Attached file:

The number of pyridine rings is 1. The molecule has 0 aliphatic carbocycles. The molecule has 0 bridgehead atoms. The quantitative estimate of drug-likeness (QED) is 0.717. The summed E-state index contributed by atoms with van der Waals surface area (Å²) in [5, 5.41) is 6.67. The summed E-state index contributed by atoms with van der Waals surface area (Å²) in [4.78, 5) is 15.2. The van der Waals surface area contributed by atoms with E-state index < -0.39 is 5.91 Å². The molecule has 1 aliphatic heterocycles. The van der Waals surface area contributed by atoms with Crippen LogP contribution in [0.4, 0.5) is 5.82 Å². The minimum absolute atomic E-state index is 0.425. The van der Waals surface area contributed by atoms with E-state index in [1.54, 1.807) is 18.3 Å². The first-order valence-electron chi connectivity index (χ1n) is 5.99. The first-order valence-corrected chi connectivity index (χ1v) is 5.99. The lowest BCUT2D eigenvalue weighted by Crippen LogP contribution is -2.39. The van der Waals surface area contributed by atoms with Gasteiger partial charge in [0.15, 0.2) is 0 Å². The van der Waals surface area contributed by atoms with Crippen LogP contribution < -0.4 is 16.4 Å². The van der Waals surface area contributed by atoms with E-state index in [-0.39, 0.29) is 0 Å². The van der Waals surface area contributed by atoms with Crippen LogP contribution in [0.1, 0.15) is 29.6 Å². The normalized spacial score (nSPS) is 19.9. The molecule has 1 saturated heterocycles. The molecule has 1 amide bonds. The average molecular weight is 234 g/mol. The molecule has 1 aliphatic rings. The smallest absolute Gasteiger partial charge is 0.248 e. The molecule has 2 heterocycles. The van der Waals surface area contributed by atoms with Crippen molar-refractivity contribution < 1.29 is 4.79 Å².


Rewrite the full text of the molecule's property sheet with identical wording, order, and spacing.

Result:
The number of pyridine rings is 1. The molecule has 0 aliphatic carbocycles. The molecule has 0 bridgehead atoms. The quantitative estimate of drug-likeness (QED) is 0.717. The summed E-state index contributed by atoms with van der Waals surface area (Å²) in [5, 5.41) is 6.67. The summed E-state index contributed by atoms with van der Waals surface area (Å²) in [4.78, 5) is 15.2. The van der Waals surface area contributed by atoms with E-state index < -0.39 is 5.91 Å². The molecule has 1 aliphatic heterocycles. The van der Waals surface area contributed by atoms with Crippen LogP contribution in [0.4, 0.5) is 5.82 Å². The minimum absolute atomic E-state index is 0.425. The van der Waals surface area contributed by atoms with E-state index in [1.54, 1.807) is 18.3 Å². The first-order valence-electron chi connectivity index (χ1n) is 5.99. The first-order valence-corrected chi connectivity index (χ1v) is 5.99. The lowest BCUT2D eigenvalue weighted by Crippen LogP contribution is -2.39. The van der Waals surface area contributed by atoms with Gasteiger partial charge in [0.15, 0.2) is 0 Å². The van der Waals surface area contributed by atoms with Crippen LogP contribution < -0.4 is 16.4 Å². The van der Waals surface area contributed by atoms with E-state index in [-0.39, 0.29) is 0 Å². The van der Waals surface area contributed by atoms with Crippen LogP contribution in [0.1, 0.15) is 29.6 Å². The normalized spacial score (nSPS) is 19.9. The molecule has 1 saturated heterocycles. The molecule has 1 amide bonds. The average molecular weight is 234 g/mol. The molecule has 1 aliphatic rings. The smallest absolute Gasteiger partial charge is 0.248 e. The molecule has 2 heterocycles. The van der Waals surface area contributed by atoms with Crippen molar-refractivity contribution < 1.29 is 4.79 Å².